If you want a good adventure yarn, The The Red Wolf Conspiracy by Robert V. S. Redick (book one of 5) delivers for part of the series. What's the plot about? There are two great empires clashing, crazy god kings set on world domination, and a medley of different characters sharing a ship (including talking rats, miniature people, evil mages, princesses, assassins, and ship boys) all fighting over a powerful talisman that could destroy the world. It's a complex, dramatic, and mostly wonderful new fantasy series. However, the series goes downhill after the third book, but I feel it's still worth a read.
You might also like Peter V. Brett's The Warded Man -- a book (part of a series, of course, with book three already out) that delivers on action. Brett does a good job creating the hero, from village boy to badass fighter/warder. A good book with an interesting hero character (especially following the whole coming-of-age conceit of a young boy growing into his destiny). This book gets my vote as one of the most exciting fantasy books I've read. Trust me, once you start the book, you are not going to want to stop reading it. However, book 2 and 3 really disappointed. Worth reading? On the strength of the first book, yes.
Want an action-packed story of a gifted orphan boy who goes to magic school (and martial school) to become a great wizard/warrior. Want a detailed magic system about colors? Want plenty of coming of age angst? Absolutely read The Lightbringer Series, Week's best work so far.
Some might also like Brent Week's Night Angel Trilogy which is a sort of gutter-rat to badass assassin story. Weeks' Lightbringer series is better on all regards. However, you still might want to read this one as well if you like The Name of the Wind. The story really follows the main character closely; there are a lot of over-the-top heroics and magic (especially the main character who becomes super-powerful) combined with an interesting hero character which makes the book somewhat reminiscent of The Name of the Wind. Name of the Wind is better written, and the magic is more mysterious and toned down with complex characterization (Weeks falls really short here as his characters are pretty simplistic I feel), but the over-the-top heroic antics of the main character/s does bring to mind some of Kvothe's exploits.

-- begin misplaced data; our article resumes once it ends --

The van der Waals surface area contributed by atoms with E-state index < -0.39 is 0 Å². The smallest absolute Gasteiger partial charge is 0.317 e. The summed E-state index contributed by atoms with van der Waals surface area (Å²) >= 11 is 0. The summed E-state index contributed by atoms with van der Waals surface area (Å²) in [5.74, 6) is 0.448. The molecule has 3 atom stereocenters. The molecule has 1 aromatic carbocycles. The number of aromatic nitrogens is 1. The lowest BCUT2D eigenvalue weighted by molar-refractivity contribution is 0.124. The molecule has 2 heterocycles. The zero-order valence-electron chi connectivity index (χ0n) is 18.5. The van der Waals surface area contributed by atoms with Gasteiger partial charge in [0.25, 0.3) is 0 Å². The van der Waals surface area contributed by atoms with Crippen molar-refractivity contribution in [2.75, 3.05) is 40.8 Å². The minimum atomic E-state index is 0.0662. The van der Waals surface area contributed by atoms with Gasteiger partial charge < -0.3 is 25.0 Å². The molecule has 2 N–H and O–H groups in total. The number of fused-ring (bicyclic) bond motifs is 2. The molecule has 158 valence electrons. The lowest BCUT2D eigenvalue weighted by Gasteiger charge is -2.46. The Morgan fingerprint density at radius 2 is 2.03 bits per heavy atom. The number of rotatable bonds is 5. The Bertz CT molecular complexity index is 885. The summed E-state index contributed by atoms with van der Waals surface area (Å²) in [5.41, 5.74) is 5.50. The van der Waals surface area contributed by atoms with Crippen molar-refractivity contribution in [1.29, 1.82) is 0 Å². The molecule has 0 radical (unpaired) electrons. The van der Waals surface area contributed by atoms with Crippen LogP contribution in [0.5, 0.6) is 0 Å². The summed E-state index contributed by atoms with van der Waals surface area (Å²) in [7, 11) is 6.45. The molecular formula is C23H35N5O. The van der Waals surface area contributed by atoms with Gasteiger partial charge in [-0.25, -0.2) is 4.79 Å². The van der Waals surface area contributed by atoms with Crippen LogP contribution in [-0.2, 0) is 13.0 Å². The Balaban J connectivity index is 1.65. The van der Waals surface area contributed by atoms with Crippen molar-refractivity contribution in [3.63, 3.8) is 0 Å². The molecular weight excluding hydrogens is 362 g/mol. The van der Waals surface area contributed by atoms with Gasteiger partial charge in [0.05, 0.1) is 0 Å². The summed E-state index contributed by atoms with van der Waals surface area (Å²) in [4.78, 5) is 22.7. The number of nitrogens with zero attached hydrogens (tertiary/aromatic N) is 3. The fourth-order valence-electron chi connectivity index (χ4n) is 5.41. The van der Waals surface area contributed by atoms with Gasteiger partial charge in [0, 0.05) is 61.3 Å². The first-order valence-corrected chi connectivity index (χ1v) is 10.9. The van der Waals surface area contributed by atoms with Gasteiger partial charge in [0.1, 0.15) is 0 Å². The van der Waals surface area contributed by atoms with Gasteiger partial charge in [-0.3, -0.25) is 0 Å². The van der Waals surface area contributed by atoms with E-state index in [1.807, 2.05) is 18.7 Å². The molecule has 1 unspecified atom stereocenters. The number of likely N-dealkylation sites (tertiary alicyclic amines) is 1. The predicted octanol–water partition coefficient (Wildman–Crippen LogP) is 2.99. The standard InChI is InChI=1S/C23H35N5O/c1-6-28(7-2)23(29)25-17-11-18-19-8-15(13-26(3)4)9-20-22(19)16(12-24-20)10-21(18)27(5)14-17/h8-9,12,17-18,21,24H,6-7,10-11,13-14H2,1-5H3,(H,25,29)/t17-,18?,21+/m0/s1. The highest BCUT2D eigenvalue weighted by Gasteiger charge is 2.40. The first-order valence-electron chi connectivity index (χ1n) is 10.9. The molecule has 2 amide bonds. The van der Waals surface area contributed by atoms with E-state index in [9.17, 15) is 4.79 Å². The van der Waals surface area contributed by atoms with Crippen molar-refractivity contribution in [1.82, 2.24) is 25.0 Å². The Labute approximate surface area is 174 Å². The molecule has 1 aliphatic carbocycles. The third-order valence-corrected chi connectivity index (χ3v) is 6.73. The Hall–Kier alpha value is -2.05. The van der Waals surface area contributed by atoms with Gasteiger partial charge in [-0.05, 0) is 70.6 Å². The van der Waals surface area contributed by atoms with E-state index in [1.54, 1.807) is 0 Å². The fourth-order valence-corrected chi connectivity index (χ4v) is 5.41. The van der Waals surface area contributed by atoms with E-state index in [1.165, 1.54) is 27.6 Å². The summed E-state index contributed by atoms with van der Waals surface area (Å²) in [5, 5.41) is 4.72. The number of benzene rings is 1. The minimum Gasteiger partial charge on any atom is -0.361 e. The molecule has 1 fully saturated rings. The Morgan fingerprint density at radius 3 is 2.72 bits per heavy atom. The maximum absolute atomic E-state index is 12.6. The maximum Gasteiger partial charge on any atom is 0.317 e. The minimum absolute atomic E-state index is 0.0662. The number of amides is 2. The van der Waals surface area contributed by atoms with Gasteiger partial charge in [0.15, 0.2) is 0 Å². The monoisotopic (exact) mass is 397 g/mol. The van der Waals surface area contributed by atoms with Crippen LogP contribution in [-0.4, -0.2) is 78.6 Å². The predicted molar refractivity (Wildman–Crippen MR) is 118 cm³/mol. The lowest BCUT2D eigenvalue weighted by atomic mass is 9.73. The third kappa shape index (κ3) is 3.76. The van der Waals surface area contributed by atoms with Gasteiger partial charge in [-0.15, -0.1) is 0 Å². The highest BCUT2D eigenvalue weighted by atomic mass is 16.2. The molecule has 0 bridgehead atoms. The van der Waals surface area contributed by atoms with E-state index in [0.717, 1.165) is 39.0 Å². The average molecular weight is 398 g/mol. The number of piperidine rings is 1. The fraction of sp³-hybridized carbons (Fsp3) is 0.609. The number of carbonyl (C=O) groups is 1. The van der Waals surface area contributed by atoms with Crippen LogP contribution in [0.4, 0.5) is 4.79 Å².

A character-driven epic fantasy would be Tad Williams' classic Memory, Sorrow, and Thorn. Though I warn you, it can take a while before the plot gets rolling in a Tad Williams novel!
A good old-school fantasy tale that's managed to age very well is A Wizard of Earthsea. A pretty compelling hero character.
For a gushy heroic old school fantasy that kind of channels the heroic aspect and lyrical prose of The Name of the Wind, read the Riddle Master of Hed series.
And probably the best fantasy novel I've read about a "hero" would be Michael Stackpole's Talion: Revenant. It's one of the best books I've read, period.
The Book of the New Sun by Gene Wolfe. Science Fantasy, but there are some similarities. Both are wonderfully written, lyrical works where to emphasis is just not on what is said but how it is said. Words are not just functional entities, but creatures of beauty and both Rothfuss and Wolfe are master wordsmiths. Both tales are recounted by an now world-weary protagonist (in first person) and the tale told by the narrator may not be completely reliable and just might be embellished in the recounting.
If you liked the whole "coming of age talented young nobody who goes to magic school" conceit, you will probably like these:
- American Gods by Neil Gaimen
- Mythago Wood
- The Anubis Gates by Tim Power
- Ysabel by Guy Gaverial Kay
- American Elsewhere by Robert Jackson
- The Night Circus
- The Stolen Child
- The Wizard Knight
- Rise of Moontide and Magic
- Jonathan Strange and Mr. Norrell
- Perdido Street Station
Books in Riyria Revelations Series (5)
Books in Raven's Shadow Series (2)
Books in Chronicles Of Narnia Series (3)